Gantz Doesn't Rule Out Partnership With Netanyahu 'If I Go First' at Being Prime Minister

Kahol Lavan leader, who said he 'came to replace Netanyahu,' said Likud 'offered me the world if I came on board' but stressed he won't sit in a Netanyahu-led government after September 17

Benny Gantz, leader of the Kahol Lavan party and prime minister hopeful, during a tour of the Gaza border area, August 2019.
Eliyahu Hershkovitz

Kahol Lavan's candidate for prime minister, Benny Gantz, said Sunday he would be willing to consider a national unity government with Benjamin Netanyahu, if he "offered rotation [for the position of prime minister], and I go first."

In an interview with Israeli website Ynetnews ahead of Israel's September 17 election, Gantz said that if this condition was met, “it would be possible to start discussing things.”

He also said that in the days before the dissolution of the Knesset in May, Netanyahu “would have been happy to take Kahol Lavan apart. They offered me to join them and dismantle Kahol Lavan. They offered me the world if I came onboard."

When asked what offering "the world" implied exactly, Gantz replied: "Everything I want." Gantz said that Kahol Lavan could not be part of a Netanyahu-led government “but not because of personal hatred toward the man.”

>> Detoxing from Netanyahu | Opinion

Noting that three criminal charges are hovering over the prime minister, “and possibly more things later," Gantz said he is "not prepared to have a supreme ruler here who acts like a king."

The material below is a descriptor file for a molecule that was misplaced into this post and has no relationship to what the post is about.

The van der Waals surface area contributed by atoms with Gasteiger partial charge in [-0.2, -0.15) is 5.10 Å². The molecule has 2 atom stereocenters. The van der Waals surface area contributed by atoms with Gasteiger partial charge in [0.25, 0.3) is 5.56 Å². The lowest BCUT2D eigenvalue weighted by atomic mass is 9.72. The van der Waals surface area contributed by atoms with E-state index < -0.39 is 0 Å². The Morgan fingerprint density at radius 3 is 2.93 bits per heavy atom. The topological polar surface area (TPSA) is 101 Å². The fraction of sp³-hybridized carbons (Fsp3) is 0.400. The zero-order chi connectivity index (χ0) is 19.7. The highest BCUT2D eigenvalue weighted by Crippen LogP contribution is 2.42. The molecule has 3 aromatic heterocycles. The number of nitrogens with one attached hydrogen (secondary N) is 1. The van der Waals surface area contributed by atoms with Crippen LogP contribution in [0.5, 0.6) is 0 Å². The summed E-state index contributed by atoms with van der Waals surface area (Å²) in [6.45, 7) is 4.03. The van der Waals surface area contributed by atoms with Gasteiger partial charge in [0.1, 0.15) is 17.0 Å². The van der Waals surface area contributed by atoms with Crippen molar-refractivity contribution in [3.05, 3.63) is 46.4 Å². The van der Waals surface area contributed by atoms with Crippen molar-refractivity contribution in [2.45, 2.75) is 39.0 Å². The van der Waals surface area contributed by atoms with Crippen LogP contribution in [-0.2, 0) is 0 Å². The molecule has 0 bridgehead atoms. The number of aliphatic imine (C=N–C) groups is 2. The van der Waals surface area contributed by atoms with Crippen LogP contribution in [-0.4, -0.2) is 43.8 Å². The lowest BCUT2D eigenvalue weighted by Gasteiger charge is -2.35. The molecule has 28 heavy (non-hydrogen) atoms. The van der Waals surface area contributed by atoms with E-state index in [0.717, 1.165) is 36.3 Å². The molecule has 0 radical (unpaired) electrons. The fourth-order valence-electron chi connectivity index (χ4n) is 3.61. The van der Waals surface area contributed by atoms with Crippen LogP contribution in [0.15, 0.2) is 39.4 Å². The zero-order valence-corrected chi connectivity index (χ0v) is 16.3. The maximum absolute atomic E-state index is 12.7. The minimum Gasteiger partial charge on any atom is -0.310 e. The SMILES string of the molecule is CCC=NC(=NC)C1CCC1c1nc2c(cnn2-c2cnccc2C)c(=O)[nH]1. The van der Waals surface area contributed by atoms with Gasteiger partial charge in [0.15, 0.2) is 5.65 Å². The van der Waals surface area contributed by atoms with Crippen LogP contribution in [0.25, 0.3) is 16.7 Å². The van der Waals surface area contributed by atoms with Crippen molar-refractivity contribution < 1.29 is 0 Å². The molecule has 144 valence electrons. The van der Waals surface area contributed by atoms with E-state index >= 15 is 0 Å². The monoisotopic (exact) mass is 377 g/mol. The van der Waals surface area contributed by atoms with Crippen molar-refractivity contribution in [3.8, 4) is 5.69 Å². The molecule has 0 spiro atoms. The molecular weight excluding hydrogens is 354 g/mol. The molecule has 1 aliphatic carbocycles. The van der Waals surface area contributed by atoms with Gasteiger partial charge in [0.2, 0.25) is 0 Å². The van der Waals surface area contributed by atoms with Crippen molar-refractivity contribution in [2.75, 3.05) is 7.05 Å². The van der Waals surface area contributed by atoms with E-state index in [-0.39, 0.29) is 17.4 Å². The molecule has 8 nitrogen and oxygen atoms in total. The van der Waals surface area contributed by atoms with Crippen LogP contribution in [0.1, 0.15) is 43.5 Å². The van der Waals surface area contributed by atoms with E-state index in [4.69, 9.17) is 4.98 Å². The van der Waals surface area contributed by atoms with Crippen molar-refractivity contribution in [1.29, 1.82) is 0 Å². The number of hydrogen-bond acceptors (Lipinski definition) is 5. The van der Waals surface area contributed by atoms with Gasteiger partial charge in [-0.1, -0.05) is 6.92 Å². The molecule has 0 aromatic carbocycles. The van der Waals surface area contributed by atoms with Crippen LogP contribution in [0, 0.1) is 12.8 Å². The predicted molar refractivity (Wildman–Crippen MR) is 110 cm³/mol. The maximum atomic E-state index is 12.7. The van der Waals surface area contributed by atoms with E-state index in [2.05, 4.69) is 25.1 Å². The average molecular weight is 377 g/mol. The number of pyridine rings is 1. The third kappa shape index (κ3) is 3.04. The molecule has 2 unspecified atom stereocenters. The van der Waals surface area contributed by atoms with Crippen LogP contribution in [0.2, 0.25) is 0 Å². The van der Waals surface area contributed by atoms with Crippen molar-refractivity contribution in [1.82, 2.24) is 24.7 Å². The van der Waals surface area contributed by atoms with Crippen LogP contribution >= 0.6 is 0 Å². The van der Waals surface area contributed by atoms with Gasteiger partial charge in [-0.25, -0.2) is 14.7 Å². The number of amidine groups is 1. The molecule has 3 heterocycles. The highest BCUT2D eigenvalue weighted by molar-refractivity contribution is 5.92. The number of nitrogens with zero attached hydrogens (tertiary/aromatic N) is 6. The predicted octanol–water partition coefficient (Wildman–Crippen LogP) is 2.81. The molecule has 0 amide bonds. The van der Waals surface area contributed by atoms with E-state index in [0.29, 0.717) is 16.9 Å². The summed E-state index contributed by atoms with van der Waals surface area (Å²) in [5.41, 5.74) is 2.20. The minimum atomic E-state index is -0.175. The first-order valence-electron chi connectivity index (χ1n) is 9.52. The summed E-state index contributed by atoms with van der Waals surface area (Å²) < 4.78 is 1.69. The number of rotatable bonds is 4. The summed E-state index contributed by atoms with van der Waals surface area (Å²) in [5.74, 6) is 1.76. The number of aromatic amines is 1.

Netanyahu "is busy with working out ways to defend himself," he added. "This is detrimental to democracy and we can’t accept it. We know that the proposals they want to make include immunity and damage to democracy and we can’t agree to that."

Rotation possible 'with someone else'

Even though Gantz expressed a willingness in principle to agree to a prime ministerial rotation with Netanyahu, such a move is technically impossible, Knesset member Ofer Shelah said later on Sunday. “There will not be a rotation with Benny Gantz first and Netanyahu second for a very simple reason. Within a month or two from Election Day the final decision will be made as to whether there is an indictment,” Shelah told the Knesset Channel.

“[Netanyahu] cannot be a minister in the cabinet with an indictment. Gantz was speaking about it in principle. There could be a rotation with someone else from Likud.”

On August 1, when parties submitted their rosters for the Knesset election, Gantz did not rule out serving in a unity government with Netanyahu if an American peace plan were to be presented. “We said Israel above all, and anything good for Israel above all – we’ll stick to it," Gantz said. 

Shortly thereafter, Gantz came back to reporters to clarify his position. “I came to replace Netanyahu, not sit with him – make no mistake,” the Kahol Lavan chairman said. He claimed that he had not heard the question, and pointed to his right ear: “That’s the M-16 ear," he said, alluding to a rifle used at the time of the military.

In March, Channel 13 News reported on secretly made recordings in which Gantz made it clear he did not rule out cooperating with Netanyahu in a government coalition. After Attorney General Avichai Mendelblit issued a draft indictment against Netanyahu in February, Gantz had said at a press conference that given the circumstances, joining a coalition government with Netanyahu was "not on the agenda.”

Yet in the recordings obtained by Channel 13, Gantz could be heard saying that he had not completely excluded the possibility of such a coalition. Referring to "closing the door to such a partnership," he said: "It will be closed, not locked." And he added: “Now, as we have seen, life is dynamic. The situation can change."